The Khronos Group released version 1.0 of its Vulkan graphics API this morning. This release is a hard launch, meaning that the Vulkan specification, conformance tests, SDKs, and other resources are available immediately for developers who want to play with the new API. AMD has a beta Windows driver with Vulkan support available for its graphics cards, and Nvidia has also posted a compatible beta driver on its Vulkan portal.
Vulkan is the Khronos Group's take on the low-overhead graphics API movement that AMD more or less kicked off with its Mantle API back in 2013. (Vulkan is based in part on Mantle.) Like Microsoft's Direct3D 12 and Apple's Metal, Vulkan is meant to give developers more direct control over the resources available on the graphics card.
Direct3D 12 will only be available on Windows 10, however, and Metal is only available on Apple's platforms. Vulkan will be compatible with any OpenGL ES 3.1 or 4.x GPU. Operating systems supported include Windows XP and newer, along with SteamOS, Ubuntu, Red Hat, Tizen, and Android.
Khronos says Vulkan will let developers generate GPU work in parallel using many CPU cores, something that's difficult in current releases of OpenGL. Vulkan also purports to come with benefits like "simpler, more predictable drivers" and greater portability across various platforms.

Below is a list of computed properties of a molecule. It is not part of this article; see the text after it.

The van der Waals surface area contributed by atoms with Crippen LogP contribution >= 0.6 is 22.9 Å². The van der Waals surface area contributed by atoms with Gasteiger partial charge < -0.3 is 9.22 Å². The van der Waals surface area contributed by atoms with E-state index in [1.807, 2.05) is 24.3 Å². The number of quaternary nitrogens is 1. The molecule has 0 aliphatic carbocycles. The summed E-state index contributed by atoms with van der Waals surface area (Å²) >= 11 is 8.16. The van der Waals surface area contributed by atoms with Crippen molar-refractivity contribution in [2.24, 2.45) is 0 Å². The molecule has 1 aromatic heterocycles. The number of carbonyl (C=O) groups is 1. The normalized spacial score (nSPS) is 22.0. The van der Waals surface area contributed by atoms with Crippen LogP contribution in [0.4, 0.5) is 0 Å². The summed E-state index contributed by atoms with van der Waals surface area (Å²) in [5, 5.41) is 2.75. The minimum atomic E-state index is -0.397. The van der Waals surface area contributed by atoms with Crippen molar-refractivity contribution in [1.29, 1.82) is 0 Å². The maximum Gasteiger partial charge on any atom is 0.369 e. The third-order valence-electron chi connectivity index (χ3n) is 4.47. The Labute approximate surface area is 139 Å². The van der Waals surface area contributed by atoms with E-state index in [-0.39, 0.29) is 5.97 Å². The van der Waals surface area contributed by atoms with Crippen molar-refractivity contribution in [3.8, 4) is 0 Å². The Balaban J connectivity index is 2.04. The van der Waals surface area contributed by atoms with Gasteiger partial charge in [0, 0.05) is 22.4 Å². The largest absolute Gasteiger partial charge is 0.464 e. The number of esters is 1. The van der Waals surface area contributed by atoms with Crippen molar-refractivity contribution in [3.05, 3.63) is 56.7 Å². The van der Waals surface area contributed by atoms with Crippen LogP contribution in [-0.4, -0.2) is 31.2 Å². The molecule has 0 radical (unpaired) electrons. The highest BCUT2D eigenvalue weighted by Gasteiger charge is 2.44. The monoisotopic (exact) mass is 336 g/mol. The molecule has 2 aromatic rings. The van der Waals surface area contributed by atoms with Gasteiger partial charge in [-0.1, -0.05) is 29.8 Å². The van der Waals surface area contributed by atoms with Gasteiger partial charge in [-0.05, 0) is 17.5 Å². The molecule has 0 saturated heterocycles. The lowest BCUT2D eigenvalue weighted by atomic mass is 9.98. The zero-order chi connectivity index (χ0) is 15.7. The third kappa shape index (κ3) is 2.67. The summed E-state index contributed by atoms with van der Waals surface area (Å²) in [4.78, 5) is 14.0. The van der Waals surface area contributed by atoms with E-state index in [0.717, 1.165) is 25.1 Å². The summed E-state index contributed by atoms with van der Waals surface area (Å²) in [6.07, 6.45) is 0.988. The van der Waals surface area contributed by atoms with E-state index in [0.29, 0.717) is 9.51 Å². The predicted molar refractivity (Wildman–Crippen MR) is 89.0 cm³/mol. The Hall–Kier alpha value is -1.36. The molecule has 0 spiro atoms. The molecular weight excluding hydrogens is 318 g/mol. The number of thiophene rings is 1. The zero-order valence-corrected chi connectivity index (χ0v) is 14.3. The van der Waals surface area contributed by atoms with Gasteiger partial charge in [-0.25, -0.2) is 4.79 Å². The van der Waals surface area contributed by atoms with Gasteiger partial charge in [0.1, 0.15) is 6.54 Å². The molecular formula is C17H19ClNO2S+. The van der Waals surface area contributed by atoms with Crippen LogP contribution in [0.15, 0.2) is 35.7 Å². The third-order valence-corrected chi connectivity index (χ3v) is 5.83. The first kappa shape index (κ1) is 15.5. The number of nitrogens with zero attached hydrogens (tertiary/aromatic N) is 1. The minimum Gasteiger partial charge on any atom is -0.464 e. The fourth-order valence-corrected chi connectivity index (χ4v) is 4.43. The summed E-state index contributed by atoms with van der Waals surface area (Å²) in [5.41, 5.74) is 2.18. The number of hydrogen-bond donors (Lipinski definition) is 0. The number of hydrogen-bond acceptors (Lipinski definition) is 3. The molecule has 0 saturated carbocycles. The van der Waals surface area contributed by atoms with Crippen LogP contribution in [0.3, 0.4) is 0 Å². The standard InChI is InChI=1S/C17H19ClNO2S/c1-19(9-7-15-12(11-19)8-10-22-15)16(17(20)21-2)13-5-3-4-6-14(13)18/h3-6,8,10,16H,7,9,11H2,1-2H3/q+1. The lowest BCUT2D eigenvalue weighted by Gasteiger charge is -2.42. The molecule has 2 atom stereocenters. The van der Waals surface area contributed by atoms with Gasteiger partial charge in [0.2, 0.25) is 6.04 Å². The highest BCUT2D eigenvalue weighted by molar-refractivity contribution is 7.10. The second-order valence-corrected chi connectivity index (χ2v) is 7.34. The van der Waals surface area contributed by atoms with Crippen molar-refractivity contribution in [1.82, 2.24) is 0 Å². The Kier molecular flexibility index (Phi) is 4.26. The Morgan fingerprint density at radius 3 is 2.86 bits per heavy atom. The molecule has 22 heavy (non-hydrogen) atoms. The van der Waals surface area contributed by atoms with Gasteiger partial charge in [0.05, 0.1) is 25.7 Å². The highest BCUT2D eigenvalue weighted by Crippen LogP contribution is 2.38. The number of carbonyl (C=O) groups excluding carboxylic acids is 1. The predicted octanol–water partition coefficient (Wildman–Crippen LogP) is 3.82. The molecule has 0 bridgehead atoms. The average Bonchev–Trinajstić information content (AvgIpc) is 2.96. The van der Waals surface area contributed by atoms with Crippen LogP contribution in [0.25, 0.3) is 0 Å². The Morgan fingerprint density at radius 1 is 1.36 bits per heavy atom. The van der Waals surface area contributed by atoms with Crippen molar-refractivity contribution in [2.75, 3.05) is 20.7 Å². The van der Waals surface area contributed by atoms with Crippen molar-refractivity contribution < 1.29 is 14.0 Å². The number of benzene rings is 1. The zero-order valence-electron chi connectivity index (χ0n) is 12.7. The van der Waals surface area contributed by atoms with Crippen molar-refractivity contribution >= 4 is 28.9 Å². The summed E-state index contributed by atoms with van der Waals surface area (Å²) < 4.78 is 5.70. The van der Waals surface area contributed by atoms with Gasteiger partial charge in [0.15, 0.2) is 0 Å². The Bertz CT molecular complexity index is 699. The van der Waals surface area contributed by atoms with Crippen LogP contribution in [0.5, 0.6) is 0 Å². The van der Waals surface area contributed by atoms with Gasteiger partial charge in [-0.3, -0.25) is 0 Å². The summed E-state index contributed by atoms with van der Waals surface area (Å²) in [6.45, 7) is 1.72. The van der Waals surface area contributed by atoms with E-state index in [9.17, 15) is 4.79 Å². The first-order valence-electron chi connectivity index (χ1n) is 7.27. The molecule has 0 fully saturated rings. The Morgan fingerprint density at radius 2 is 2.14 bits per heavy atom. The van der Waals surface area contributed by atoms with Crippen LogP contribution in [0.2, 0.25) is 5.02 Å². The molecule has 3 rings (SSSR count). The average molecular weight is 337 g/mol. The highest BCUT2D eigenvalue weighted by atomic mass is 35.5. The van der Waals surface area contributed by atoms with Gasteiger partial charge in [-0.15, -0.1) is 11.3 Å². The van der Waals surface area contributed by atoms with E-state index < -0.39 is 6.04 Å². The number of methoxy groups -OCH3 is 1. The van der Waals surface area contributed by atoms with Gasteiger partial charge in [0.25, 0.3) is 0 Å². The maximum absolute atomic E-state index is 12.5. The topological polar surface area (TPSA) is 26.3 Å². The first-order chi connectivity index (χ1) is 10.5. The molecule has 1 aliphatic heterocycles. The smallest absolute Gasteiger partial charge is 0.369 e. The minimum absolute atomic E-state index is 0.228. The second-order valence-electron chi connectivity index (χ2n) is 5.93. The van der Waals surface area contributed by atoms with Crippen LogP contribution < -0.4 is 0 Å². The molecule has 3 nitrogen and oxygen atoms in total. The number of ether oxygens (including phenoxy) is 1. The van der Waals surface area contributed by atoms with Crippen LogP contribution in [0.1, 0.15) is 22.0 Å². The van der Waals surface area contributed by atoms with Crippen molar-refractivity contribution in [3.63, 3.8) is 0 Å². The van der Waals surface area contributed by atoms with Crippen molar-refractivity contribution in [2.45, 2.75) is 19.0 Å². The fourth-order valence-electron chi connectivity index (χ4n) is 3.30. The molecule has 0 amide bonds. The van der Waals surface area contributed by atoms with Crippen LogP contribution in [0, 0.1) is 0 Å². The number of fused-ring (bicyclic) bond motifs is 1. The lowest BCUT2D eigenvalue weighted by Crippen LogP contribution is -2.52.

While Vulkan may offer advantages to some developers, especially those whose programs are CPU-bound, the new API is meant to complement OpenGL rather than replace it. Neil Trevett, Nvidia VP and president of the Khronos Group, says Vulkan "...provides another choice for developers. In the right hands, Vulkan’s multi-threading and explicit resource management can enable a new class of smooth, high-performance engines and applications."
Croteam's The Talos Principle will get Vulkan support soon, according to a post on the company's blog. We might have to play with that title once it's patched to see what the new API can do.